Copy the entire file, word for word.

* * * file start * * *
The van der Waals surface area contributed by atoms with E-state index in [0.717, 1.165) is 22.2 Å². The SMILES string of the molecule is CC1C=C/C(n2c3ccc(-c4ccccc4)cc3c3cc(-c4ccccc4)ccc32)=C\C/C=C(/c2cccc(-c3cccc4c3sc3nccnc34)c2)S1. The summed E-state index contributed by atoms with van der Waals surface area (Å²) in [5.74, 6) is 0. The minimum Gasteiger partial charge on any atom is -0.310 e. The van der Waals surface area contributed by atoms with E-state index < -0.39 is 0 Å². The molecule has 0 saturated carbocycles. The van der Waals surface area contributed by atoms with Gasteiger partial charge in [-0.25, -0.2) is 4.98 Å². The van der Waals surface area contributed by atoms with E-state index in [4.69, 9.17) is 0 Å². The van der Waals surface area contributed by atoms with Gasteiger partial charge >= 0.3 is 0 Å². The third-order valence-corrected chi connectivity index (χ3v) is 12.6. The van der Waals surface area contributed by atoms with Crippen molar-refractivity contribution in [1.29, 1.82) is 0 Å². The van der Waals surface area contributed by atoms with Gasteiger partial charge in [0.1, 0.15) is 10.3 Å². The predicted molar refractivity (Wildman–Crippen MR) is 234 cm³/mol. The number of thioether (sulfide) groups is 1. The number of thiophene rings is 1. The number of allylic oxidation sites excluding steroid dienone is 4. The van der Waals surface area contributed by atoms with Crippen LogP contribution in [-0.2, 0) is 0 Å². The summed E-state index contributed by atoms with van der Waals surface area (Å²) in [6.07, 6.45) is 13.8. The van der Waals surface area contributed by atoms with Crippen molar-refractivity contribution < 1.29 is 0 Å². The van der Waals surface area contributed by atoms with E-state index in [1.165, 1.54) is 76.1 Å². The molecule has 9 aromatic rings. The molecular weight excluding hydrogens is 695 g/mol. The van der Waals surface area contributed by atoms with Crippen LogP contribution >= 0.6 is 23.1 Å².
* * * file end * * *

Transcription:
The van der Waals surface area contributed by atoms with E-state index in [0.717, 1.165) is 22.2 Å². The SMILES string of the molecule is CC1C=C/C(n2c3ccc(-c4ccccc4)cc3c3cc(-c4ccccc4)ccc32)=C\C/C=C(/c2cccc(-c3cccc4c3sc3nccnc34)c2)S1. The summed E-state index contributed by atoms with van der Waals surface area (Å²) in [5.74, 6) is 0. The minimum Gasteiger partial charge on any atom is -0.310 e. The van der Waals surface area contributed by atoms with E-state index < -0.39 is 0 Å². The molecule has 0 saturated carbocycles. The van der Waals surface area contributed by atoms with Gasteiger partial charge in [-0.25, -0.2) is 4.98 Å². The van der Waals surface area contributed by atoms with E-state index in [4.69, 9.17) is 0 Å². The van der Waals surface area contributed by atoms with Gasteiger partial charge >= 0.3 is 0 Å². The third-order valence-corrected chi connectivity index (χ3v) is 12.6. The van der Waals surface area contributed by atoms with Crippen molar-refractivity contribution in [1.29, 1.82) is 0 Å². The van der Waals surface area contributed by atoms with Gasteiger partial charge in [0.1, 0.15) is 10.3 Å². The predicted molar refractivity (Wildman–Crippen MR) is 234 cm³/mol. The number of thioether (sulfide) groups is 1. The number of thiophene rings is 1. The number of allylic oxidation sites excluding steroid dienone is 4. The van der Waals surface area contributed by atoms with Crippen LogP contribution in [-0.2, 0) is 0 Å². The summed E-state index contributed by atoms with van der Waals surface area (Å²) in [6.07, 6.45) is 13.8. The van der Waals surface area contributed by atoms with Crippen molar-refractivity contribution < 1.29 is 0 Å². The van der Waals surface area contributed by atoms with E-state index in [1.165, 1.54) is 76.1 Å². The molecule has 9 aromatic rings. The molecular weight excluding hydrogens is 695 g/mol. The van der Waals surface area contributed by atoms with Crippen LogP contribution >= 0.6 is 23.1 Å².